After talking to many customers recently at Dell Technologies World, I am very, very (very!) concerned how many organizations are putting their Data Strategy success into the hands of Data Meshes.
Sorry, but I think the way that IT organizations are thinking about a Data Mesh is fool’s gold.
I think the data mesh (along with other technology-lead “solutions”) distracts from the hard work that organizations must do to identify and build organizational alignment around the organization’s business and operational processes (use cases) where the application of data and analytics can derive and drive new sources of customer, product, service, and operational value. These technology-lead solutions just give folks an excuse not to do the hard work of collaborating with the business stakeholders to identify, validate, value, and prioritize the business and operational use cases where data and analytics can have a material impact.
An organization’s data strategy should NOT start with data. When you start your data strategy with data, then one is drawn to generalized technology capabilities that promise all sorts of magical outcomes without the prerequisite hard work and business stakeholder collaboration.
Instead, an organization’s data strategy should start with 1) understanding how the organization produces, manufacturers, and measures value creation, and 2) the role of data and analytics to support the organization’s value creation processes.
So, let’s dive in, and sharpen your knives. I’m ready!
Data Mesh Primer
A data mesh supports a distributed, domain-specific data structure that views “data-as-a-product,” with each domain handling their own data pipelines. The tissue connecting these domains and their associated data assets is a universal interoperability layer that applies the same syntax and data standards (Figure 1).
Figure 1: “What is a Data Mesh?” Courtesy of Monte Carlo Data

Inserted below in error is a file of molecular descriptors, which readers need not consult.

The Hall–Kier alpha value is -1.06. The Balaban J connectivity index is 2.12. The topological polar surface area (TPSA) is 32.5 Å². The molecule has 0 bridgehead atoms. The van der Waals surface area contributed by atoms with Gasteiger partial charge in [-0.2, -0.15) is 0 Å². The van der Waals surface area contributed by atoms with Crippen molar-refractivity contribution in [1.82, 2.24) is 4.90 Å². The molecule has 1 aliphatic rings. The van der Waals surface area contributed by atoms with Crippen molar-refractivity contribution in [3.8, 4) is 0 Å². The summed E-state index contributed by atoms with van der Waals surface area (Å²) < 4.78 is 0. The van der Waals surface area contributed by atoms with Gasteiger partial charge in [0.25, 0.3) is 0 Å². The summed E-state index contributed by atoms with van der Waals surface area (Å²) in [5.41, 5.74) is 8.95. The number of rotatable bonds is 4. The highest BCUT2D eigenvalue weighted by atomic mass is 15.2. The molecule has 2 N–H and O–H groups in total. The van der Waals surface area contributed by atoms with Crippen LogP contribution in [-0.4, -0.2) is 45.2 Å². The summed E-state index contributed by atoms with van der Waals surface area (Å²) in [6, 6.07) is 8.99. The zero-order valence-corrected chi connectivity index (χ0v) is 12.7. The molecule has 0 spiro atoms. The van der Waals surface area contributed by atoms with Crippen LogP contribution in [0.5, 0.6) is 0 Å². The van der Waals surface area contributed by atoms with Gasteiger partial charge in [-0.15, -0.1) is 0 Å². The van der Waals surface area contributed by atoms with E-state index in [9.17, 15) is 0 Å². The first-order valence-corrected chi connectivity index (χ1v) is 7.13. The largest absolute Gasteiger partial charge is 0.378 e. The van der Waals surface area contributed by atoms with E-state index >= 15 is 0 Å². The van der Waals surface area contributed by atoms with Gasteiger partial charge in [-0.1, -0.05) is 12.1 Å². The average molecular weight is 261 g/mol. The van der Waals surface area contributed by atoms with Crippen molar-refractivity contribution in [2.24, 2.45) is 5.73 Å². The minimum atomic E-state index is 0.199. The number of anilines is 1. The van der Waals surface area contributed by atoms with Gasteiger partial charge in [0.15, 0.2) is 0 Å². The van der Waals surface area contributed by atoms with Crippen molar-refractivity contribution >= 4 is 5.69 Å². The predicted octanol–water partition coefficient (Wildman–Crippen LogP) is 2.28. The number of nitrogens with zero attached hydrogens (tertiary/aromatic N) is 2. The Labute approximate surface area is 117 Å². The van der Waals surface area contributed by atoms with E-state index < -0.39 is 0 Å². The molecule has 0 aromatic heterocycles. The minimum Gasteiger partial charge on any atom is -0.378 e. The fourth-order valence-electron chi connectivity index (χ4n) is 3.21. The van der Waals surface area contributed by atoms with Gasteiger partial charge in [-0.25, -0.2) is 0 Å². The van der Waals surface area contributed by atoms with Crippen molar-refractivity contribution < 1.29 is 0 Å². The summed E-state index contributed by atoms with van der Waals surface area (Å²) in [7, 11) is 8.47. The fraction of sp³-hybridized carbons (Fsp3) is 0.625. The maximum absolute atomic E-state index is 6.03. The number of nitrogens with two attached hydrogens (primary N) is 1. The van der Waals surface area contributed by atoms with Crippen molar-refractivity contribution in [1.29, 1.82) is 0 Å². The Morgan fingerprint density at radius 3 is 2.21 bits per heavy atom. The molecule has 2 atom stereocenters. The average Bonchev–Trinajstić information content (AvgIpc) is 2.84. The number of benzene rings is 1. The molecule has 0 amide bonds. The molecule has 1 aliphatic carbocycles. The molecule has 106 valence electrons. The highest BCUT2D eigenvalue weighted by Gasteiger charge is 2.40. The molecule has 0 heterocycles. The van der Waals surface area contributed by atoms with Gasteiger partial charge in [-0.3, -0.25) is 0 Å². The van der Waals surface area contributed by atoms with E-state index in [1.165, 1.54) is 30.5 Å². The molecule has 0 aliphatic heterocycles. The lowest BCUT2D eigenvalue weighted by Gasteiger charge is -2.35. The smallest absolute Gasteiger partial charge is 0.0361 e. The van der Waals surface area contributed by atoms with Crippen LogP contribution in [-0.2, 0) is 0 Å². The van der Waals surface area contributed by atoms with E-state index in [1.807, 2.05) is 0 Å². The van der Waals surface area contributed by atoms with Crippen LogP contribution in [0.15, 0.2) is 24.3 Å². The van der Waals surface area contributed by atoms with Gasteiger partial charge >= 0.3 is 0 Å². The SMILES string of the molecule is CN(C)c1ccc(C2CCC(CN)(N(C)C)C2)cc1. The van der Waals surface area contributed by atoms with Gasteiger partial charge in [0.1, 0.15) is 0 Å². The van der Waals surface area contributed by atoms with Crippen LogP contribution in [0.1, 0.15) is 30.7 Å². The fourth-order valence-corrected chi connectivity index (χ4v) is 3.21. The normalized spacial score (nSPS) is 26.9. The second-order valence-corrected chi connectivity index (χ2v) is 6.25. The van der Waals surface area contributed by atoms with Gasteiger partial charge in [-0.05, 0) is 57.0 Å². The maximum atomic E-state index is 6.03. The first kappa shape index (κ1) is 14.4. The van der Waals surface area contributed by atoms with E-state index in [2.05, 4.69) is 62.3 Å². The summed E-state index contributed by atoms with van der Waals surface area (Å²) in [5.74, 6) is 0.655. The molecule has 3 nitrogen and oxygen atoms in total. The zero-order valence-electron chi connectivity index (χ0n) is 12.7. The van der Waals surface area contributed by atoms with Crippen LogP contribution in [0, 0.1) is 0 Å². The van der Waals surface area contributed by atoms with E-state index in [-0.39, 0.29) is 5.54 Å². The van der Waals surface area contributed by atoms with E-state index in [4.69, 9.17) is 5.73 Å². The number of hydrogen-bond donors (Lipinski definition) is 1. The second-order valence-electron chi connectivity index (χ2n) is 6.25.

In the blog “Are Data Meshes Really Data Marts with Conformed Dimensions?”, I discussed how the Data Mesh sounds like a modern-day version of the work that Ralph Kimball and Margy Ross pioneered in the 1990’s creating “Business Process-centric Data Marts connected with Conformed Dimensions and the Enterprise Data Warehouse Bus Architecture” (Figure 2).
Based upon learnings from building these conformed dimensional models, the requirements for Data Mesh success include:
- Incrementally Build Business Unit data and analytic capabilities driven by business use cases
- Connect the Business Unit data and analytic capabilities with Conformed Dimensions or Master Files
- Understand the critical importance of Master Data Management to tie together these Business Unit data and analytic capabilities
But even with these valuable lessons, one important lesson is still missing.
Data Mesh Challenge: Enabling Enterprise Data Management and Governance
If data is a corporate asset, then it needs to be managed as such. The challenge of letting each department or business unit optimize their individual use and management of data and analytics hinders the organization’s the ability to optimize the use of data and analytics across the larger enterprise mission.
I am concerned that the Data Mesh concept puts the organization’s overall data management strategy into the hands of people whose primary focus, priorities, and loyalty are to the business unit, not the enterprise. Consequently, we could end up optimizing data management and data governance execution at the Business Unit level while impairing data management and data governance at the enterprise mission level. Organizations still need an overarching enterprise data management and data governance strategy to which the business units must adhere.
For example, what happens if another department needs additional data from the sourcing department to support its operational KPIs? Let’s say our Call Center manages only the data it needs to optimize the KPIs against which it measures its success and determines performance bonuses. What happens if Marketing and Product Development need additional data elements to be captured during the call center interaction in order to optimize their KPIs and their performance bonuses? Do Marketing and Product Development “contract” with Call Center operations for the capture and management of that extra data? And what if the time and effort to capture of that additional data runs counter to optimizing the KPIs against which the Call Center is determining its success and performance bonuses (Figure 3)?